Arturo Paul's story

‘I went to school being told that I just don’t exist.’

Arturo felt ‘very lonely’ as a child. His father worked numerous jobs to support his large family and his mother stayed at home to care for the children. Arturo described his dad as ‘an angry Aboriginal man’ who was often forceful with his children, and his family life as ‘dysfunctional’.

At the age of 14 at his high school in Tasmania, Arturo said he was subjected to ‘ignorance’ and ‘racial abuse’ for being the only Aboriginal student. In the late 1970s, Arturo was involved in a minor incident at the school, was made a ward of the state and placed into a boys’ home in a neighbouring town. Arturo was never told the reason why he was placed into state care, but he believes it was a combination of his behaviour and his parents’ struggle with raising a large family.

The boys’ home had an ‘authoritarian energy’ that was familiar for Arturo. He said there was little education provided by the workers and so he taught himself to read and write. The workers of the home were physically and psychologically abusive to the boys. Arturo said he ran away from the home at least three times, but was always returned.

He recalled some of the workers watching and touching the boys inappropriately during shower time. He can’t recall if he told anyone about what was happening in the home, as he said he has ‘suppressed’ memories of the place, but he believes he was sexually and physically abused by a specific worker multiple times. Arturo refused to name him during his private session with the Commissioner.

‘I remember being shoved into a wall when there was a protruding thing where you put your bloody electrical things.’

When Arturo left the home at the age of 16, he was an ‘angry’ person with very low confidence. He turned to drug and alcohol abuse, and still struggles with this today. Arturo was also involved in criminal activities and served several terms of imprisonment from his teenage years into his 30s.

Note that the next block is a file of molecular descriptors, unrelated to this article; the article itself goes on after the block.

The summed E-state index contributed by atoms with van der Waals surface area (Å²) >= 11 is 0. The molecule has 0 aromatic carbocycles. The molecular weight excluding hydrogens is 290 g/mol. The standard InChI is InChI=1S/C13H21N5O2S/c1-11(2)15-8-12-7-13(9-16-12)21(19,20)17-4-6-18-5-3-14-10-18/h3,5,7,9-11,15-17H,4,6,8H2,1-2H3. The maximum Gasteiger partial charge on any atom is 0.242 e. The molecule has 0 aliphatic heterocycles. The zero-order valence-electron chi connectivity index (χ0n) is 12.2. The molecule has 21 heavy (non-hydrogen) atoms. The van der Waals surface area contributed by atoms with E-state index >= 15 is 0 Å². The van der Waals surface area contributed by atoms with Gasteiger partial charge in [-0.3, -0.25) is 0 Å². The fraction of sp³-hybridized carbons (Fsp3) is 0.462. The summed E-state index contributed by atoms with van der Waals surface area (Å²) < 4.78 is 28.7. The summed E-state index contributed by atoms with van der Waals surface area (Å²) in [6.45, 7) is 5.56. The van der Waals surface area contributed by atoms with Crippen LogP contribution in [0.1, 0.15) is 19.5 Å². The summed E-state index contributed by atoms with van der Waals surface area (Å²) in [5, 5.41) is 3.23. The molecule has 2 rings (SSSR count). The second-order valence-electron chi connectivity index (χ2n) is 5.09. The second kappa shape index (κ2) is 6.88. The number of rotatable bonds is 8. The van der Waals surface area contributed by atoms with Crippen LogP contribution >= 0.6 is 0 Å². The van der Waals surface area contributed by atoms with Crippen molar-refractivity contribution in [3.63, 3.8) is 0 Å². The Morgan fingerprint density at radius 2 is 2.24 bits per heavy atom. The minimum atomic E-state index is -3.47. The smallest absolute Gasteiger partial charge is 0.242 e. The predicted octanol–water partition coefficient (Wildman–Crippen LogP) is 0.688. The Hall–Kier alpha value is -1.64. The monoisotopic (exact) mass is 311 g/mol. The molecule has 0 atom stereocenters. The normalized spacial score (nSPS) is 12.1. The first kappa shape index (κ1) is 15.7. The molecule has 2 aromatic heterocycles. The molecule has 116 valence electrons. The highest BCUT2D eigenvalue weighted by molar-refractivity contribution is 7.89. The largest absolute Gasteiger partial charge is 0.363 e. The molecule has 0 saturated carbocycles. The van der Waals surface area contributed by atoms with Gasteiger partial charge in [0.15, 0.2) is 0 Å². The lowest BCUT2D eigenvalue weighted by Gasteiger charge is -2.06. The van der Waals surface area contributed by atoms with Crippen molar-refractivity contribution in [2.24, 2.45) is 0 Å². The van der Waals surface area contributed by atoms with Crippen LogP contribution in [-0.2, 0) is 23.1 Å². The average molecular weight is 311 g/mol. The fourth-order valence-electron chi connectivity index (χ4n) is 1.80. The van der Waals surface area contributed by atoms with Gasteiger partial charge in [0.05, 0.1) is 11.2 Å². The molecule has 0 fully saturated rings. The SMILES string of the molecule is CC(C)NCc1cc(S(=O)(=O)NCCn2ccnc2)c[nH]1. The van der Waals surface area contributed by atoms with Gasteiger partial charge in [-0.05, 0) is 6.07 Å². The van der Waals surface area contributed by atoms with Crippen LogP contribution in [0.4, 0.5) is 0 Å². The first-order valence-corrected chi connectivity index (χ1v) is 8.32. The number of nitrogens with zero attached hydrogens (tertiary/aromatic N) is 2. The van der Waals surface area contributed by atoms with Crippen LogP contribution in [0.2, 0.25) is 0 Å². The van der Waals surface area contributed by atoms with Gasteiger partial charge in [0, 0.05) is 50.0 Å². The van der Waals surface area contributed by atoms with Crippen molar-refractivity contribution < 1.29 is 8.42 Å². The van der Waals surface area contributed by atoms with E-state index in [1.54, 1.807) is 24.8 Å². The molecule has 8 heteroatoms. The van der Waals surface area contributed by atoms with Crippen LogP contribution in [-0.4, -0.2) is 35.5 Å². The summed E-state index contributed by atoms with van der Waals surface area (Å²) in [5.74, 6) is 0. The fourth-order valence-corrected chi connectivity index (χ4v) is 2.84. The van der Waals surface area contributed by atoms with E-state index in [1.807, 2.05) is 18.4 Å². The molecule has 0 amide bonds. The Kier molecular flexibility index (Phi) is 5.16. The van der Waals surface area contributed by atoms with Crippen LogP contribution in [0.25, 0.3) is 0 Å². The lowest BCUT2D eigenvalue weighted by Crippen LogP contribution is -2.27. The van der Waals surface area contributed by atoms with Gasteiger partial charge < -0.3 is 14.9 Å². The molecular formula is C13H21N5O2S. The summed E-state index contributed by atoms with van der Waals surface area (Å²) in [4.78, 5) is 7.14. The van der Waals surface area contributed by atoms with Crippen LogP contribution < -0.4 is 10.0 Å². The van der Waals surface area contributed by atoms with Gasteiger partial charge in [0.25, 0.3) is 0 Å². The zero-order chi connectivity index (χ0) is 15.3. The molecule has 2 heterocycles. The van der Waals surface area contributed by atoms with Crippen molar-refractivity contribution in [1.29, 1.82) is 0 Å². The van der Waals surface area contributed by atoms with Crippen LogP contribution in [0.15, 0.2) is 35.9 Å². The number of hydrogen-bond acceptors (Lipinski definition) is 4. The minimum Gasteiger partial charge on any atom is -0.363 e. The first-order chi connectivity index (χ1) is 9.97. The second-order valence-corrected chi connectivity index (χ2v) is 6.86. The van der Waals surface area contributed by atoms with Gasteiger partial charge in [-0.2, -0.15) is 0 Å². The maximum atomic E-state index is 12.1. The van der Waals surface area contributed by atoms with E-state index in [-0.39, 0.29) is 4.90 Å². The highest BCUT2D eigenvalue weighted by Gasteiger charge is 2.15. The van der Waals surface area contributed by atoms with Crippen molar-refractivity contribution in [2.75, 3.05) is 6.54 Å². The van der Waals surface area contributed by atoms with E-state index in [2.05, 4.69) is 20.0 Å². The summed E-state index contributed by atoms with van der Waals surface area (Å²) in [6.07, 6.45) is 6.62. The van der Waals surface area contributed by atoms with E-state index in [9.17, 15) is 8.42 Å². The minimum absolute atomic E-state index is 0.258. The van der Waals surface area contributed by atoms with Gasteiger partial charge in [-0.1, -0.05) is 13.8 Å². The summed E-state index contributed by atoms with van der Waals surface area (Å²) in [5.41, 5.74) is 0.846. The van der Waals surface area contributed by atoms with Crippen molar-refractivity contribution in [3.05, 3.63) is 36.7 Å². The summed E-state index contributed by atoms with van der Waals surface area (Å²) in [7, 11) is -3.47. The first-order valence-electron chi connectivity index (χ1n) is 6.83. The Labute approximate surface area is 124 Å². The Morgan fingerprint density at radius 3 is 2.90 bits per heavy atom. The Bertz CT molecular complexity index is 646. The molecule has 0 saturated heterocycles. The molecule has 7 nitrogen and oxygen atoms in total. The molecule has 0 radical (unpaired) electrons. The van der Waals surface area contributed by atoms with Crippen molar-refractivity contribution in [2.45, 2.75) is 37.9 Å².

‘I was an angry young man and I was drinking. It was a natural progression, boy’s home to jail.’

Arturo has found it hard to sustain a stable relationship. He said that he tends to choose ‘drinking partners’ instead of an established, intimate relationship. When he was 32, Arturo had his first child. He said they have a strained relationship, but he would like to have regular contact with his kid. He also has a stepchild from a previous partnership, and he sees the child as often as he can.

Arturo has never worked. He travelled around Australia for years while continuing his drug and alcohol use. Arturo has been on and off antidepressant medication for many years, which he believes has affected his memory. He told the Commissioner that he previously spent a couple of years in a rehabilitation centre in Tasmania which was successful. He still uses drugs but wishes to access rehabilitation programs to ‘benefit’ himself.

Since he left the boys’ home, Arturo has distanced himself from his family. He said he has a ‘fractured’ relationship with them because he is ‘the one that talks’. He is frustrated that his family ‘act white’ and ‘pretend’, whereas he likes to ‘embrace’ his Aboriginal culture.

Arturo said he’s learnt a lot about himself by ‘embracing God and the Bible’ in his life. He said his anger has been reduced and that he believes that his heritage is important. He has found solace in the Church and wants to change his ways.

‘I know that I’m not a piece of shit. I’m actually quite a good person. That’s why I’m embracing God now, because if you get angry, people [will] use it against you.’

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